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The Canadian Charter of Rights and Freedoms: Basic Principles in Criminal Law

29th December 2009
By Robert Bell in Law
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The Canadian Charter of Rights and Freedoms was created by the Trudeau administration and given constitutional status as part of the Constitution Act of 1982. The Charter contains a list of rights and freedoms that govern the relationship between every individual Canadian and the government of Canada.

Criminal defence lawyers are generally experts in dealing with Charter issues, especially issues pertaining to those rights in sections 1-5 and the enforcement provisions in section 8. This is because the individual rights guaranteed under the Charter are the most powerful weapons criminal defence lawyers have when representing their clients in court.

Your rights under the Canadian Charter of Rights and Freedoms inform almost every step of your interaction with the criminal justice system, from the offence you are arrested for, to every stage of your arrest, to every stage of your trial. Your criminal defence lawyer will analyze every aspect of the charge against you to see if your Charter rights have been infringed.

Your defence lawyer may argue that the offence you are being charged with is unconstitutional since it infringes one or more of your rights or freedoms. These kinds of constitutional challenges are less common; however, they do occur. The constitutional challenge to the laws against hate speech in R. v. Keegstra mentioned above is one example. The Charter has also been used to challenge laws against simple possession of marijuana, the law against gay marriage, and the law against abortion. Currently, Toronto criminal lawyer Alan Young is mounting a constitutional challenge to the law against soliciting for the purposes of prostitution. These challenges are not always successful (e.g., hate speech, possession of marijuana); however, they have sometimes been successful and caused radical changes in Canadian law (e.g., gay marriage, abortion). To determine whether to challenge the constitutionality of the offence you have been charged with, your criminal defence lawyer will consider whether the crime you have been charged with violates your rights in groups 1-3 (the fundamental freedoms, democratic rights, and mobility rights) as well as group 5 (your equality right). If the court agrees that the law you are being charged under violates the Charter, the law will be declared invalid. The charges against you will no longer exist, since you will not have broken any valid Canadian law.

Your criminal defence lawyer is much more likely to use the Charter to argue that the conduct of the state in investigating, arresting, or prosecuting you infringed your legal rights contained in group 4, which contains ss. 7-14 of the Charter. They provide a number of rules that govern the relationship between the individual and the criminal justice system:

1. Section 7 states that every person has the right to life, liberty, and security of the person. Section 7 also states that no person can be deprived of life, liberty, or security of the person except in accordance with the principles of fundamental justice;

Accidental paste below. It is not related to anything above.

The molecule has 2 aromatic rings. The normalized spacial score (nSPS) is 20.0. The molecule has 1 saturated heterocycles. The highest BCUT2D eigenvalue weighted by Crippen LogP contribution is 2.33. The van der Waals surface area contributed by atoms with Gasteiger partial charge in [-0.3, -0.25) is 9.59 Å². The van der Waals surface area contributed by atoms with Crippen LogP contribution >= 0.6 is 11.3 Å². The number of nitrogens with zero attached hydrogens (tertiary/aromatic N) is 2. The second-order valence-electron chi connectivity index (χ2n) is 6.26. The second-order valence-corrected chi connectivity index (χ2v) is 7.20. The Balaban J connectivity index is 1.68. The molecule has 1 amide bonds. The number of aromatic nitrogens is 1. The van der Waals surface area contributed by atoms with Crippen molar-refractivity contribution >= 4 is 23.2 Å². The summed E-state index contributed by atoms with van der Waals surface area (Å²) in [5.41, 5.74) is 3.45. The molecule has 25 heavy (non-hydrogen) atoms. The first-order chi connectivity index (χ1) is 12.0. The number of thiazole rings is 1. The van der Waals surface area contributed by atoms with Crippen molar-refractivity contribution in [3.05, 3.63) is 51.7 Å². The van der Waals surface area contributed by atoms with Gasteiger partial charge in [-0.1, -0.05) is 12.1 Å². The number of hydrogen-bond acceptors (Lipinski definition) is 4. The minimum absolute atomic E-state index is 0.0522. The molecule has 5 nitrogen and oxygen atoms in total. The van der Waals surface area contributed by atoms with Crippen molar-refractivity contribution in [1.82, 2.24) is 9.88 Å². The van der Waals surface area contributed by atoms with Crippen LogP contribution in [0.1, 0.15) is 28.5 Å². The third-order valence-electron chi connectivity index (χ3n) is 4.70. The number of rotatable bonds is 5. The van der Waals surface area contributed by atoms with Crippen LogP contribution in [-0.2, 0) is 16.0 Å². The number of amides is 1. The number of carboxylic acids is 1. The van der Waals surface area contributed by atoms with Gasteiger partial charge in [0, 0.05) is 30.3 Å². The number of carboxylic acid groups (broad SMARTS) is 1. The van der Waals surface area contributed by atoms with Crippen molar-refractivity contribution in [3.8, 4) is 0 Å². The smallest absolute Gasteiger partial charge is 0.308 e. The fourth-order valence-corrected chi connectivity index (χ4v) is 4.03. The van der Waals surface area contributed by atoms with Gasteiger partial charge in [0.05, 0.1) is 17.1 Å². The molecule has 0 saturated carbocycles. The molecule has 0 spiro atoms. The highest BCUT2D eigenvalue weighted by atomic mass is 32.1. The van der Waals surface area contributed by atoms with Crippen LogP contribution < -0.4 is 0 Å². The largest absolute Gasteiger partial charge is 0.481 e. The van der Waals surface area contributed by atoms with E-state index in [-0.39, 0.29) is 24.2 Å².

2. Section 8 states that everyone has the right to be secure against unreasonable search or seizure;
3. Section 9 states that everyone has the right not to be arbitrarily detained or imprisoned;
4. Section 10 lists a number of rights which every individual has upon being arrested or detained;
5. Section 11 lists a number of rights which every individual has upon being charged with a criminal offence;
6. Section 12 states that everyone has a right to be free from cruel and unusual punishment;
7. Section 13 states that when a witness testifies in court that evidence cannot be used against them in a separate proceeding. This is a very limited and specific right against self-incrimination; and
8. Section 14 says that every person has a right to have a translator present at every proceeding against them if necessary.
For more information on any of the rights listed above, please see our separate blog entries which deal with each right separately and in detail.

If your criminal defence lawyer feels that your legal rights under the Charter have been infringed, they can make an application to the court for one of two remedies available under s. 24 of the Charter. First, your defence lawyer can apply to have the court stop the proceedings against you; this is known as a "stay in proceedings" Alternatively, if your legal rights were infringed during the investigation against you, your criminal defence lawyer can apply to the court to have specific evidence excluded from your hearing. For more information on remedies under the Charter, please see our blog on s. 24.

Criminal defence lawyers invoke the protection of the Charter by making a "Charter application". A Charter application occurs during the course of a trial. The rules governing criminal procedure create a special timeline for Charter application. Moreover, Charter applications must be made according to a precise format, must be accompanied by case law and other documents, and must be filed at the court in a specific manner. It is beneficial to hire a criminal defence lawyer to help you fight any charges against you because they have the particular expertise to expose possible Charter violations and to make formal Charter applications to the court.Kostman Pyzer is a criminal defence law firm serving clients in the Greater Toronto area and elsewhere in the province of Ontario since 1983. Not all Ontario lawyers are created equal. We are creative, experienced and hardworking. We pride ourselves on our aggressive representation of clients and our relentless commitment to success. Visit online today.
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